Measuring individual argon atoms helps in understanding ocean ventilation
The age of the water in the world's oceans is critical for understanding ocean circulation, especially for the transport of gases from the atmosphere into the deep ocean. Researchers from Heidelberg University recently used an atomic physics technique they developed to determine the age of deep ocean water ranging from 50 to 1,000 years. This new dating method, which measures individual argon atoms, was used in a pilot study in the North Atlantic. The experiments are part of an interdisciplinary project with oceanographers of the GEOMAR Helmholtz Centre for Ocean Research Kiel. The results were published in the journal Nature Communications.
The circulation of the world's oceans is of great importance for life in the ocean as well as for the global climate system. For future climate prognoses, it is important to understand not only how deep water is supplied with fresh oxygen but also how quickly and in what quantities the oceans absorb human-generated CO2 greenhouse gas from the air. To do that requires knowing the age of the deep water. How long does it take for water from the surface to reach a specific location in the ocean's interior? For periods of up to around 50 years, there are multiple dating methods. But for older water – and hence most of the ocean – there has been no optimal dating method until now, the Heidelberg researchers emphasise.
The rare radioactive isotope 39Ar of the noble gas argon (Ar) is used for dating. With a half-life of 269 years, it is especially suitable for the 50- to 1,000-year range. This period of time is critical for understanding the movement of surface water into the deep ocean. But there is only a single atom of the sought-after 39Ar isotope in a thousand billion (1015) argon atoms in the atmosphere and surface water. How many of these isotopes can still be detected in deep water that has had no contact with the atmosphere for some time? Until now, answering this question required substantial effort and an enormous sample size. The Heidelberg researchers have now adapted a fundamentally new measurement method, Atom Trap Trace Analysis (ATTA), especially for 39Ar.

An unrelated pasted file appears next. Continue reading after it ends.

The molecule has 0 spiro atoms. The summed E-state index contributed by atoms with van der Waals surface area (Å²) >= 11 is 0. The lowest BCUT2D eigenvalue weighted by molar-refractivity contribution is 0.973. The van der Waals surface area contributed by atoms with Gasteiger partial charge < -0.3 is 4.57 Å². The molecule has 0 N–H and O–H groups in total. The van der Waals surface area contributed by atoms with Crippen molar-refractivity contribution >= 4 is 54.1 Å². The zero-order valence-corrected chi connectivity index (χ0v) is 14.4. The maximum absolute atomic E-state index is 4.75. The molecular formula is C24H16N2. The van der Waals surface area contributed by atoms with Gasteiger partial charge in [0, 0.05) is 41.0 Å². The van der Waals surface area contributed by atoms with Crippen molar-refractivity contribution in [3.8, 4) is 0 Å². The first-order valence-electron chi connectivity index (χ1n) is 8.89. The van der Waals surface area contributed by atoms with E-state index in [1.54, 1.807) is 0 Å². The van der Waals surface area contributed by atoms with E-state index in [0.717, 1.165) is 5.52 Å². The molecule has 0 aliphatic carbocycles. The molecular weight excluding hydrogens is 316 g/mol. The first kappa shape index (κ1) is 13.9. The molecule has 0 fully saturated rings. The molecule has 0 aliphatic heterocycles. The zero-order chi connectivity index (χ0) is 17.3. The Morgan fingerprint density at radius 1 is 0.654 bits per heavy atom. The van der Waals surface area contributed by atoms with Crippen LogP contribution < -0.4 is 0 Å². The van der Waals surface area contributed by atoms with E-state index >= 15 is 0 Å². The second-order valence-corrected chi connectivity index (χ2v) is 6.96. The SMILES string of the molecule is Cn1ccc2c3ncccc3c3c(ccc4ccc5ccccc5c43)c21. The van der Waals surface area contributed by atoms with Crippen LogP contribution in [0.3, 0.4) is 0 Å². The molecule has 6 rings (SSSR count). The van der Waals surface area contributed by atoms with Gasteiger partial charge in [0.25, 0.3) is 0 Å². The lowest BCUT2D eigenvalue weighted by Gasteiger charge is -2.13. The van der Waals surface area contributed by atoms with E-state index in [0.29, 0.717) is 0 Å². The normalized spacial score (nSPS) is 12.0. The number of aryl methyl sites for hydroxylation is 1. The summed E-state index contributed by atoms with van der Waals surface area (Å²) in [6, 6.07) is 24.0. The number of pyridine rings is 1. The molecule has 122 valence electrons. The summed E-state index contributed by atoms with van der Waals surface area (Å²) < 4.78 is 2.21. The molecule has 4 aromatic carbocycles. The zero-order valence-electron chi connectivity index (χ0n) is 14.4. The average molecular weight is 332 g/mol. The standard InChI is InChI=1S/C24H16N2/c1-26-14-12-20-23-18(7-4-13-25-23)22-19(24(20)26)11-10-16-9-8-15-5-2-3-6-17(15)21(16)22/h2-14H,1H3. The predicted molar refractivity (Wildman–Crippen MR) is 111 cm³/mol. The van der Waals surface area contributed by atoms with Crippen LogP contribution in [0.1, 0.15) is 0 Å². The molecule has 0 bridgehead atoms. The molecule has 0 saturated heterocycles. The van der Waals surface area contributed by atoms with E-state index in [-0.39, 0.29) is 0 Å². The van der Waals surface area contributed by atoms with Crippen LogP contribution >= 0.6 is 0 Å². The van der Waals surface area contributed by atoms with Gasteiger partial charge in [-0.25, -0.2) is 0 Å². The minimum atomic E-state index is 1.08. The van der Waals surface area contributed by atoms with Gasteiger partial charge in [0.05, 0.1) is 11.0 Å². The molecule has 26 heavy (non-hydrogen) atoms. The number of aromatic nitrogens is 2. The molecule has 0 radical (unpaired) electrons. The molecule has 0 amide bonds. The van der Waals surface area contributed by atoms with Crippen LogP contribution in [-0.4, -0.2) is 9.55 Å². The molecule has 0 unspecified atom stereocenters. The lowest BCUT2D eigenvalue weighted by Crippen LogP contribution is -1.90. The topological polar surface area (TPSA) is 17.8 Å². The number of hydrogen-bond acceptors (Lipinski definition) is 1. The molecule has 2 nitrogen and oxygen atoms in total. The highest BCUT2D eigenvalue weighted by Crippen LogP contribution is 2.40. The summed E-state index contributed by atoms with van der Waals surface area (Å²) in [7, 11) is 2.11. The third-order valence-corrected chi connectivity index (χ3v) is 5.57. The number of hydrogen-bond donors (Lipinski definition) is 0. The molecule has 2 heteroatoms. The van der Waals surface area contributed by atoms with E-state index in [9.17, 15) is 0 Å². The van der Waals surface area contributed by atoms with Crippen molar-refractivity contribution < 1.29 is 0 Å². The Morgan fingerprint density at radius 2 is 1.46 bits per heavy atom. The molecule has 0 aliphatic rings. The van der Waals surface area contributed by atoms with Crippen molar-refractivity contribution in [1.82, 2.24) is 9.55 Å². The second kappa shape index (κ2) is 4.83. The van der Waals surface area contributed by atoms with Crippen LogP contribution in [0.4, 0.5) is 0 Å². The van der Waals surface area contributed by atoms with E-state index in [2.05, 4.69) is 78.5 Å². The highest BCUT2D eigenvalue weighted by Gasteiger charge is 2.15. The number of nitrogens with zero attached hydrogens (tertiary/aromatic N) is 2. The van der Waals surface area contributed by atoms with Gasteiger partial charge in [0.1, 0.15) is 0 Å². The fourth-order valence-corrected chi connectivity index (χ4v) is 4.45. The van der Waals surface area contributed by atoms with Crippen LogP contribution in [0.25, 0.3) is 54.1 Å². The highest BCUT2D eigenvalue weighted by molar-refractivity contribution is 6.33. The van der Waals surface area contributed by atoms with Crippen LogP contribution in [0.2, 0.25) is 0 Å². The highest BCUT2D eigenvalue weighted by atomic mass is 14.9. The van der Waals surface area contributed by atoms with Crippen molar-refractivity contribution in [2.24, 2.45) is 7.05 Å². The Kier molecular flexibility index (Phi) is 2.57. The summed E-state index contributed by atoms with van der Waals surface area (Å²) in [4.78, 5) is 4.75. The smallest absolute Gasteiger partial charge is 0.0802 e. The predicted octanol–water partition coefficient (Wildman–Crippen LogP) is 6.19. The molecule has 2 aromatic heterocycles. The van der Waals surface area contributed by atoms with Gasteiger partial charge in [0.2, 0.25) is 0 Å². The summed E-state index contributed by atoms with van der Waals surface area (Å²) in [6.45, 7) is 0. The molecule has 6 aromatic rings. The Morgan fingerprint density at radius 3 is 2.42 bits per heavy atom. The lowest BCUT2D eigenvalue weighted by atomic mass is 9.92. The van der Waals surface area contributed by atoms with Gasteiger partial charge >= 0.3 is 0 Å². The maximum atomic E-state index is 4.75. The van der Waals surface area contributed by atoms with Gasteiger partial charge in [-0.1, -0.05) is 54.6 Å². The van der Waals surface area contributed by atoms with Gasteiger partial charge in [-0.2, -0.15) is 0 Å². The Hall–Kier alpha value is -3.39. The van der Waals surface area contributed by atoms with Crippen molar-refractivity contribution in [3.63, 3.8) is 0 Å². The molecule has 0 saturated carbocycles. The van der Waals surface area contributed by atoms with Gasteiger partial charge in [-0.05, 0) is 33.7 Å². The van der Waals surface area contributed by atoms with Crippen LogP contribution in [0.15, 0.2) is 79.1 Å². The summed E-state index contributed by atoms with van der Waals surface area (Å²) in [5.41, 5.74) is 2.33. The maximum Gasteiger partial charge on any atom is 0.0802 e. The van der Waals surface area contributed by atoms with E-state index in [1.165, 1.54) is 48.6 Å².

Using this method, the research group led by Prof. Dr. Markus Oberthaler at the Kirchhoff Institute for Physics was able to reduce the sample size needed for dating from the minimum of 1,000 litres of water to five. "Unlike with conventional methods, we do not wait for the isotope to spontaneously decay to capture it; we slow the atoms down using modern laser technology, capture them in atom traps, and selectively count individual atoms," explains Dr. Sven Ebser, the study's primary author. Each isotope responds to minimally different laser light, which the physicists use to their advantage in this process. This slight effect in the wavelength is enough to "manipulate" and detect the desired 39Ar atoms while all the other atoms can freely pass through atom trap unobserved.
"The 39Ar method was available for our work only because of the greatly reduced sample size," explains oceanographer Dr. Toste Tanhua of the GEOMAR Helmholtz Centre for Ocean Research. As the pilot study off the Cape Verde Islands demonstrated, the method enables the researchers to identify much more precisely when a water sample last had contact with the atmosphere. This provides new insights into the movement of trace substances in the ocean. In the area studied at depths between 1,000 and 2,000 metres, for instance, there was considerably less mixing than assumed. The calculations indicate that more CO2 is being absorbed from the atmosphere than previously thought. "I am sure that a global 39Ar data set will lead to entirely new discoveries about ocean circulation and the 'respiration' of the world's oceans," states Dr. Tanhua.
"The new method of measurement will benefit not only ocean research but groundwater and ice research as well," adds Prof. Dr. Werner Aeschbach of the Institute for Environmental Physics at Heidelberg University. According to Prof. Oberthaler, the project is an excellent example of how basic research in atomic physics can lead to discoveries in initially totally unrelated fields.